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Minnesota Historical Society Press
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Native Voices Ser.
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Living Our Language
Ojibwe Tales & Oral Histories

Copyright © 2001

Minnesota Historical Society
All right reserved.

ISBN: 978-0-87351-404-0

Chapter One Inaandagokaag Balsam Lake (St. Croix)

Archie Mosay

ARCHIE MOSAY (1901-1996), whose Indian name was Niibaa-giizhig (Sleeping Sky or Evening Sky), was a man whose influence transcended his many titles. Medicine man, Midewakiwenzii, Chief, Boss, Healer, Speaker, Religious Leader, Spiritual Advisor, Grandpa, Dad, Friend: he was all of these things and many more. The 1,200 people who paid their respects at his funeral represent a mere fraction of the lives he touched so deeply.

Archie Mosay's parents did not send him to school after the second grade, choosing instead to keep him home and to instruct him in the art and rituals of traditional Indian religious leadership. This lack of education in the Western tradition enabled him to learn more about Ojibwe culture than most of his peers.

Born in a wiigiwaam on August 20, 1901, near Balsam Lake, Wisconsin, Archie was raised in a traditional Indian community. He was known only by his Indian name. The name "Archie" was given to him as a teenager when he went to work as a farm hand. The white wife of his employer was shocked to learn that he had no English name. When he returned to the farmhouse for lunch one day, she told him, "I have a name for you-'Archie.'" Niibaa-giizhig liked his new name and carried it with pride throughout the rest of his years.

Life was filled with hardships for Archie's family during his youth. In 1918 a flu epidemic ravaged the Ojibwe communities along the St. Croix River, taking Archie's maternal grandmother and his two siblings in one night. Archie's first wife and first child died of tuberculosis. In spite of these sorrows, Archie rebounded, remarried, and fathered eight more children.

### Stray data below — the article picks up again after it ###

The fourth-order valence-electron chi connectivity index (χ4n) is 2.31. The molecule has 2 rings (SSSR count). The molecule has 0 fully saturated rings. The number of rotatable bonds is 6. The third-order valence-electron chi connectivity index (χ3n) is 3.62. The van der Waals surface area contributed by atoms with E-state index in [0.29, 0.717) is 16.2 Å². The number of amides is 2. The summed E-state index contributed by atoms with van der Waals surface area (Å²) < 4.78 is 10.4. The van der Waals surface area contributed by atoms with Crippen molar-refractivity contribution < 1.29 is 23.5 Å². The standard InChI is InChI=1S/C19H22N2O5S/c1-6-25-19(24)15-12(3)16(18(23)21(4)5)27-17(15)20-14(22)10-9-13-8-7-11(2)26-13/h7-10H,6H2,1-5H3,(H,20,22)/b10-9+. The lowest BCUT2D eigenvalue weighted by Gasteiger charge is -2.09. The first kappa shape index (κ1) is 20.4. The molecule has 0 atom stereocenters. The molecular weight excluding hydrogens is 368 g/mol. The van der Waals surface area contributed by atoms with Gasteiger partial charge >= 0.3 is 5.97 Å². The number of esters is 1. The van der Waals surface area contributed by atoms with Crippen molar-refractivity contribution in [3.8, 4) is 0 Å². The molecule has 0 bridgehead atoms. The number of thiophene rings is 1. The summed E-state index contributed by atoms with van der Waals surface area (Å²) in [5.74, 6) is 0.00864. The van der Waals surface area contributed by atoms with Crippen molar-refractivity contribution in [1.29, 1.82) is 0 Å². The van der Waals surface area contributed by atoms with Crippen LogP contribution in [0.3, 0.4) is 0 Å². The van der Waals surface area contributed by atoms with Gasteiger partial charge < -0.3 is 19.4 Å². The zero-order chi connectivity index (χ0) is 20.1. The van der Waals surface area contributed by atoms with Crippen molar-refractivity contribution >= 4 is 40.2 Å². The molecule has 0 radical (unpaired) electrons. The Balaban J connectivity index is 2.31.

Like his father and grandfather before him, Archie was instructed not only in ancient Ojibwe lifeways, but also in the complicated rituals of ceremonial leadership. At the age of twelve, he became Oshkaabewis (Messenger) in the Midewiwin (Medicine Lodge). In this position, he began to learn the complicated procedures and detailed legends essential to the ceremonies he would conduct later in his life. A skilled medicine man, Archie knew hundreds of plants and trees used for different types of healing, and he eagerly shared this wisdom with his children. He knew many ancient secrets for hunting and fishing, including the elaborate rituals of bear hunting. He was also well acquainted with the art of making bows and traditional Ojibwe birch-bark canoes.

When Archie's father, Mike Mosay, died in 1971 at the age of 102, the communities of Round Lake and Balsam Lake were in a quandary as to how best to fill the vacuum left by his death. Mike Mosay had been the Grand Chief of the St. Croix Band and a central spiritual leader of his people. For a few years, the Medicine Dance was not conducted, as the people adjusted to the loss of their ceremonial chief.